figures has commonly focused on the practice of laïcité, permeating the dialogue
around the importance of secularism in France and creating misconceptions about
the veil, and more broadly, Muslim culture. The rhetoric surrounding the veil not only
represents French politicians’ failure to understand the role of the veil in the lives of
French Muslims, but also that the rhetoric itself is a subtle form of violence. Violence is
defined as “the intentional use of physical force or power, threatened or actual, against
oneself, another person, or against a group or community, which either results in or
has a high likelihood of resulting in injury, death, psychological harm, maldevelopment,
or deprivation.”1 The rhetoric that both the French media and politicians use when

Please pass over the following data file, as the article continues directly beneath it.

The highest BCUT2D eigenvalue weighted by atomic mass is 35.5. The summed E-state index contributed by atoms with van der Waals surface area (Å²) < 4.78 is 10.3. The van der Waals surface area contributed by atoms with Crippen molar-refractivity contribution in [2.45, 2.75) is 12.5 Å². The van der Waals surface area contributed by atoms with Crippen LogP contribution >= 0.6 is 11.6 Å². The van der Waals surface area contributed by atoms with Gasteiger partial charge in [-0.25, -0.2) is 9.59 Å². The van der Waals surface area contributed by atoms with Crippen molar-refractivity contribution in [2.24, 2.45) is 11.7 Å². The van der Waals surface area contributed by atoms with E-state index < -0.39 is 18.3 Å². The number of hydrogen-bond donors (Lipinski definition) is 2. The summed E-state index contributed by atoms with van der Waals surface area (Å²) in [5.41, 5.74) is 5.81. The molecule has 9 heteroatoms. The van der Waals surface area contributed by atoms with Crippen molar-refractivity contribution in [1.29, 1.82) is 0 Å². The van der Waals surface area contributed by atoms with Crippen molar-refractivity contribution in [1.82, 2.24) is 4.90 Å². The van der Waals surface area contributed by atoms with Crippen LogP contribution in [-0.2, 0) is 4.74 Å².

referring to the veil creates social pressures that act to psychologically harm individuals
and therefore can be considered subtle violence. This paper begins by establishing
that the rhetoric around the veil is one-sided and creates a biased characterization of
Muslim women and of Islam as a culture. The language surrounding the veil creates a
dichotomy that is used as a political wedge issue, in which the values held by “Muslims”
are pitted against those held by the “French.” It then goes on to argue that the rhetoric
itself is a form of violence. It concludes by arguing that the violence projected toward
the Muslim community is not a product of a fear of the minority, but is a way to
preserve a power relationship over a minority.”

Volume 5 Number 1 – Spring 2014

Bevin McLeod

An Obsolete AUMF:

Questions of Legality Surrounding the Continued Use of
Military Force Abroad


“This paper addresses the legality of the US Congress’s Authorization of the Use
of Military Force (AUMF) in its current form, and evaluates two distinctly different
perspectives around the issue: the first, which is consistently used by the Obama
administration, is that the AUMF is both legal domestically under the Commander in
Chief clause of the Constitution, and internationally under the Customary Law and